October 25, 2012
I hope this column presents an absorbing, yet a disturbing and timely glimpse into the history of African Americans in and around Tuskegee, Alabama.
Tuskegee was the name of a tribal town of the Creek Indians. It was also the name of at least two Indian tribes, one living in central Alabama and the other in Tennessee.
In the early part of the past century, Tuskegee was a city where whites passed laws that segregated, divested and disfranchised African-Americans. Laws that were enforced with violence and terror.
Nevertheless the city produced and established a momentous measure of pioneering achievement in American history, and a defining role in the growth of the country.
Our African American ancestors have suffered many unfortunate events such as The Tuskegee Experiment, where between 1932 and 1972, the U.S. Public Health Service conducted an experiment on 399 black men in the late stages of syphilis. These men, for the most part uneducated sharecroppers from one of the poorest counties in Alabama, were never told what disease they were suffering from or of its seriousness. They were told that they were being treated for “bad blood.”
By the end of the experiment, 28 of the men had died directly of syphilis, 100 were dead of related complications, 40 of their wives had been infected, and 19 of their children had been born with congenital syphilis. The Tuskegee Experiment shows the impact of government propaganda and lies. Its impact lingers on society in general, and its influence on African American culture both in years past and today creating doubt as to who can be trusted.
Despite the discovery of penicillin in the 1940s and the civil rights movement that engulfed the Tuskegee area, and in the face of debates over questions of morality of this research raised in the 1950s, the study continued until 1972.
Tuskegee has been an important site in various stages of African American history. It is where, in 1881, Dr. Booker T. Washington, one of the foremost African-American leaders of the late 19th and early 20th centuries founded what is now Tuskegee University.
As a young man in 1872, Booker T. left home and walked 500 miles to Hampton Normal Agricultural Institute in Virginia. Along the way he took odd jobs to support himself. He convinced administrators to let him attend the school and took a job as a janitor to help pay his tuition.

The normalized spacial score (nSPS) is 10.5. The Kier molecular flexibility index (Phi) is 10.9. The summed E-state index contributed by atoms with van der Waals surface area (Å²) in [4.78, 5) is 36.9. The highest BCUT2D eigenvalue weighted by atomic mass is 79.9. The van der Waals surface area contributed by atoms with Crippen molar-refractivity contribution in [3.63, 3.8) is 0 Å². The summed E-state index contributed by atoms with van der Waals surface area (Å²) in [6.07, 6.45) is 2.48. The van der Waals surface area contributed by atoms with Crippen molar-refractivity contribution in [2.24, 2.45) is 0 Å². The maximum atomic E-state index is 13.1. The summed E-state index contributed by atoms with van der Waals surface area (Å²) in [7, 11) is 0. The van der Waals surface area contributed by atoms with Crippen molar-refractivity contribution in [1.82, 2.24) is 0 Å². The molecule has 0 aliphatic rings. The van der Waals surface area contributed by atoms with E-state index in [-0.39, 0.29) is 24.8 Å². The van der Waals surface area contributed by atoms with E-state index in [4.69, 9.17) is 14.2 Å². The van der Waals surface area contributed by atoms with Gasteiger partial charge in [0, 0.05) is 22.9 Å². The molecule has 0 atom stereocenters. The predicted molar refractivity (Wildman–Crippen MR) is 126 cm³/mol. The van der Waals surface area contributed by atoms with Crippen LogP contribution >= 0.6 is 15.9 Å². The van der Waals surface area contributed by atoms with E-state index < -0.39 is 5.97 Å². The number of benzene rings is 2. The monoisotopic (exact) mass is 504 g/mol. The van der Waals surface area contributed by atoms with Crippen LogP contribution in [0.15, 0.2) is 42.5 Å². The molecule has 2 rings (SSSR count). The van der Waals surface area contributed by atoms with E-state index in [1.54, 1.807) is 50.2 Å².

In 1896 Dr. Washington invited Dr. George Washington Carver to head its Agriculture Department. Carver taught there for 47 years.
Dr. George Washington Carver, developed techniques to improve soils depleted by repeated plantings of cotton, and became legendary for researching and experimenting with new uses for peanuts, sweet potatoes, soybeans, pecans, and other crops.
Carver headed Tuskegee’s agriculture department, and conducted most of his research at Tuskegee from 1896 until his death in 1943.
He once said “how far you go in life depends on your being tender with the young, compassionate with the aged, sympathetic with the striving and tolerant of the weak and strong because someday in your life you will have been all of these."
Many contributions of Black Americans from in and around Tuskegee have influenced our culture, enriched our society with their achievements, and shaped the history of the United States, such as, The Tuskegee Airmen.
Tuskegee is where nearly 1,000 Black military aviators were trained at a remote compound near the city of Tuskegee, and at Tuskegee Institute. As a result of this “Tuskegee Experiment” 450 Black fighter pilots were trained under the command of Col. Benjamin O. Davis, Jr.
Their squadrons flew more than 15,000 raids on 1,500 missions and shot down 112 German aircrafts. Together, they earned one Legion of Merit, one Silver Star, several Distinguished Unit Citations, 96 Distinguished Flying Crosses, many Purple Heart medals, 14 Bronze Stars and 744 Air Medals. They fought for a country that classified them as second class citizens, or at times, denied they were citizens. They fought to prepare a new generation to live in a diverse, free world.
In 2007, as a group they received a Congressional Gold Medal for their service during World War II. Like many all-black units, their excellence was not officially recognized until years later.
We often hear that we are all equal, but action speaks louder than words, particularly when a white person’s death is referred to as a tragedy, while the death of a black person is a statistic.
From the book The History of Black Achievement in America, it states ‘against all odds, American blacks have created great art and science. They have fought heroically in every American war. Against all odds, black men and women have worked endlessly to secure their own freedom and equality. The untold Story of blacks in America is a 350-year saga of incredible achievements. This is that story.’
Dr. Carver gave us another quote saying “since new developments are the products of a creative mind, we must therefore stimulate and encourage that type of mind in every way possible’.
Please listen the Bernie Hayes radio program Monday through Friday at 7am and 4 pm on WGNU-920 AM, or live on the Web @ www.wgnu920am.com.
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I can be reached by fax at (314) 837-3369 or e-mail at: firstname.lastname@example.org.
Be Ever Wonderful!